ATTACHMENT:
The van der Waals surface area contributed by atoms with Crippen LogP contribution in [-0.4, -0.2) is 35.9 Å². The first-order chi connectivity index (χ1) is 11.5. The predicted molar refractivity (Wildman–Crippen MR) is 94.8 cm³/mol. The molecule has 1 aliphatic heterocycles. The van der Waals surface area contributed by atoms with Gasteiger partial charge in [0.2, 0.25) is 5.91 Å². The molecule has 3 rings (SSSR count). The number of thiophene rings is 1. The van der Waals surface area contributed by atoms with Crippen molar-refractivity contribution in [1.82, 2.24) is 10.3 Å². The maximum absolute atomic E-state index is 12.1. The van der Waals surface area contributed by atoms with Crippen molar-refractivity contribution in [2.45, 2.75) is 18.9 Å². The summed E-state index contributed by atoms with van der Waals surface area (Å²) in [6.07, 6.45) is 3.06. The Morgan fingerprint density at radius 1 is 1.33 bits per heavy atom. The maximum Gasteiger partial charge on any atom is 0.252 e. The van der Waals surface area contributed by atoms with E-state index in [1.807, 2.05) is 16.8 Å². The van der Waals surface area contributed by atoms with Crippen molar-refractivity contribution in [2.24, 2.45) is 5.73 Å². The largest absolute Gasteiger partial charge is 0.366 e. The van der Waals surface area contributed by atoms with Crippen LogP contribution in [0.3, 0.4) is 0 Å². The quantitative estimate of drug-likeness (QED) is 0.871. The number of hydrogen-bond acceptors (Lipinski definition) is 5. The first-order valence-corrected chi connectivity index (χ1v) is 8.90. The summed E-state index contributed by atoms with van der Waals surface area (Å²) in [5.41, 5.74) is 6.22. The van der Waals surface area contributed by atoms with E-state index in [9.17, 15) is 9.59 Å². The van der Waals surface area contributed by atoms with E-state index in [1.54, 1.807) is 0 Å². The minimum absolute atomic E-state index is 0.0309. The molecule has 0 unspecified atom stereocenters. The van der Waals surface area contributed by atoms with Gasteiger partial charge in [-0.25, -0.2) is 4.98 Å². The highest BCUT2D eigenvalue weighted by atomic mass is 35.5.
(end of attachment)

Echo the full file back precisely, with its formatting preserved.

The van der Waals surface area contributed by atoms with Crippen LogP contribution in [-0.4, -0.2) is 35.9 Å². The first-order chi connectivity index (χ1) is 11.5. The predicted molar refractivity (Wildman–Crippen MR) is 94.8 cm³/mol. The molecule has 1 aliphatic heterocycles. The van der Waals surface area contributed by atoms with Gasteiger partial charge in [0.2, 0.25) is 5.91 Å². The molecule has 3 rings (SSSR count). The number of thiophene rings is 1. The van der Waals surface area contributed by atoms with Crippen molar-refractivity contribution in [1.82, 2.24) is 10.3 Å². The maximum absolute atomic E-state index is 12.1. The van der Waals surface area contributed by atoms with Crippen molar-refractivity contribution in [2.45, 2.75) is 18.9 Å². The summed E-state index contributed by atoms with van der Waals surface area (Å²) in [6.07, 6.45) is 3.06. The Morgan fingerprint density at radius 1 is 1.33 bits per heavy atom. The maximum Gasteiger partial charge on any atom is 0.252 e. The van der Waals surface area contributed by atoms with E-state index in [1.807, 2.05) is 16.8 Å². The van der Waals surface area contributed by atoms with Crippen molar-refractivity contribution in [2.24, 2.45) is 5.73 Å². The largest absolute Gasteiger partial charge is 0.366 e. The van der Waals surface area contributed by atoms with Crippen LogP contribution in [0.3, 0.4) is 0 Å². The quantitative estimate of drug-likeness (QED) is 0.871. The number of hydrogen-bond acceptors (Lipinski definition) is 5. The first-order valence-corrected chi connectivity index (χ1v) is 8.90. The summed E-state index contributed by atoms with van der Waals surface area (Å²) in [5.41, 5.74) is 6.22. The van der Waals surface area contributed by atoms with E-state index in [9.17, 15) is 9.59 Å². The van der Waals surface area contributed by atoms with E-state index in [1.54, 1.807) is 0 Å². The minimum absolute atomic E-state index is 0.0309. The molecule has 0 unspecified atom stereocenters. The van der Waals surface area contributed by atoms with Gasteiger partial charge in [-0.25, -0.2) is 4.98 Å². The highest BCUT2D eigenvalue weighted by atomic mass is 35.5.